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PARIS — Acne Jeans is storming two fashion capitals at once.
This story first appeared in the March 20, 2008 issue of WWD. Subscribe Today.
The edgy, Stockholm-based brand has set flagship openings for today in New York and Paris. The label is launching its first locale outside Europe at 10 Greene Street in New York’s SoHo. Its boutique at 124 Galerie de Valois in Palais Royal, one of Paris’ most elegant and hottest retail addresses, will open just hours earlier.
“It’s ideal — key cities and fantastic locations,” said the company’s president, Mikael Schiller. “Acne is involved in so many creative disciplines, we wanted to show the same creative energy in our shops.”
Acne has a knack for settling on unexpected locations. Its Stockholm flagship is in the former bank where hostages were taken in 1973 and the term “Stockholm Syndrome” was coined. And the brand’s palatial new headquarters in the center of the Swedish capital is in a 17th-century residence once owned by the aristocratic Wallenberg family.
“No two Acne stores are ever exactly the same,” said Jonny Johansson, creative director. “We try to bring to each store a sense of creativity at work. We call the stores Acne Studios and that’s how we want them to feel, like studios.”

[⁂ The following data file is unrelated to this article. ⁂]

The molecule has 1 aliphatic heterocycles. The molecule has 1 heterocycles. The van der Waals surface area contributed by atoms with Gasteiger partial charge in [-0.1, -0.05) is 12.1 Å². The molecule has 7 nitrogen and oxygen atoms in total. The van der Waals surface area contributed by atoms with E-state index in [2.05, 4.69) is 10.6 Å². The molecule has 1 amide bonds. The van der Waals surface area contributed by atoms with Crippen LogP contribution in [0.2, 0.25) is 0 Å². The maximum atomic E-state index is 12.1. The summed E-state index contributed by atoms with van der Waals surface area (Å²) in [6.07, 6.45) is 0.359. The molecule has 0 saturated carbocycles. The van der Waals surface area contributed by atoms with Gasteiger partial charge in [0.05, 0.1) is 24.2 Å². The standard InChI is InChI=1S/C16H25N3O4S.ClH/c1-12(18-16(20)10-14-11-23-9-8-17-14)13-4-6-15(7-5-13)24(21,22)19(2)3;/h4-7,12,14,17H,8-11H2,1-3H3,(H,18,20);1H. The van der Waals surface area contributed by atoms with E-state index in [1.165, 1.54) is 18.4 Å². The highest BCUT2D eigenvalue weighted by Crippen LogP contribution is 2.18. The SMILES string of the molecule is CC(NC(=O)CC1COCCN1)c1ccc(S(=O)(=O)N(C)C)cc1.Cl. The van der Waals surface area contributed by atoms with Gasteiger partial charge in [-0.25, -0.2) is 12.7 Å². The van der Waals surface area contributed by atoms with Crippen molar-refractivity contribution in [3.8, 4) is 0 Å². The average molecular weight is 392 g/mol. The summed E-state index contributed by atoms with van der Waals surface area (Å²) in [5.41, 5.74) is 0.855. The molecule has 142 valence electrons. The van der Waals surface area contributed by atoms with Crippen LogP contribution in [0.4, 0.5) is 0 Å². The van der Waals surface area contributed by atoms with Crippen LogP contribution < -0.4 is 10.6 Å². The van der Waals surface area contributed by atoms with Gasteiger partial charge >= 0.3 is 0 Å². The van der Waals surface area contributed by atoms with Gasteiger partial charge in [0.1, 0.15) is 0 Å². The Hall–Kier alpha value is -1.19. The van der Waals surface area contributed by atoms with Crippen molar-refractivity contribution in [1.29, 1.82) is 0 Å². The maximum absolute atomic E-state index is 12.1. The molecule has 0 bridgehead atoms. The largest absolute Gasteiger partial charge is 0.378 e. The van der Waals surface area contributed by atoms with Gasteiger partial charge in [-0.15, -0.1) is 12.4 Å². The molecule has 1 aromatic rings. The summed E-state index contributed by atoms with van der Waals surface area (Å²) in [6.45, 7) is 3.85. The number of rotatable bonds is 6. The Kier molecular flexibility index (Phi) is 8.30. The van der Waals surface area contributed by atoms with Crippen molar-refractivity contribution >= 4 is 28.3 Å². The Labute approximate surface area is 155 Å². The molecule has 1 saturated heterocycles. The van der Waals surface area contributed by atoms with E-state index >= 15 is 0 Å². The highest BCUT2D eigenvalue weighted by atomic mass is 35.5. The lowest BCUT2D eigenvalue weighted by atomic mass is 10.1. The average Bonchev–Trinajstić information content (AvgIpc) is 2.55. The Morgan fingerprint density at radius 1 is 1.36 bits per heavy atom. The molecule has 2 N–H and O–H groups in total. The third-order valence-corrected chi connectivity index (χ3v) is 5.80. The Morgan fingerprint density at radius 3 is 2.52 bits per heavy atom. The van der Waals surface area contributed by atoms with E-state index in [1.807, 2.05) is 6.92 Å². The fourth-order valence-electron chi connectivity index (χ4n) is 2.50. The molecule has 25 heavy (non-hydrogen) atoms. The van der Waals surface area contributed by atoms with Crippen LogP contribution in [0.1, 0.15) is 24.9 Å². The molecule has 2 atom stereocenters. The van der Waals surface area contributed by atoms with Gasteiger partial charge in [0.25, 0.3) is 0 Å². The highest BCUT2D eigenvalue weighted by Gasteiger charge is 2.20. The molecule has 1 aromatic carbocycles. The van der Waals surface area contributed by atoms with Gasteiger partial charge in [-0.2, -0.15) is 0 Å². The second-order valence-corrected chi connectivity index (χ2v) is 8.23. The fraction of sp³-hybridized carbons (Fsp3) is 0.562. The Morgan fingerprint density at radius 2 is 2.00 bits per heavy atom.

Tucked under the arcades of the Palais Royal, the Paris boutique joins the likes of Marc Jacobs, Pierre Hardy and Rick Owens, and Stella McCartney and Ralph Lauren are expected to move in before the end of the year.
Despite the picturesque surroundings, the 650-square-foot, company-owned shop takes inspiration from a city square in Stockholm.
“It was important to add a bit of our heritage,” Johansson said.
The store houses Acne’s collections for men and women, including accessories and jeans. Rounding out the merchandise is Acne’s children’s collection and its Consider Classics line, consisting of basic denim, chinos and T-shirts for men and women.
“We hope to have special merchandise for each store,” said Johansson, disclosing plans for a limited edition range of high-end pieces exclusively for Acne stores.
Market sources estimated the Paris boutique would generate about 700,000 euros, or $1.1 million, annually. Including the Paris and New York flagships, Acne has 15 freestanding stores worldwide, which the brand aims to increase to 18 before the end of the year.
Western Europe remains the key market for Acne, which last year had sales growth of 42.2 percent, said Schiller, who added that the firm was looking into stores in London, Los Angeles and Amsterdam.
The New York store, a 1,000-square-foot space, will also carry the full range of Acne product in women’s and men’s. The store will be a collaboration with Opening Ceremony owners Carol Lim and Humberto Leon, who will run the location.
“Even though Europe is still considered our main market, the U.S. is growing into a very important market for us,” Schiller said. “Having a location in New York gives us a great opportunity to show the whole world what Acne is about.”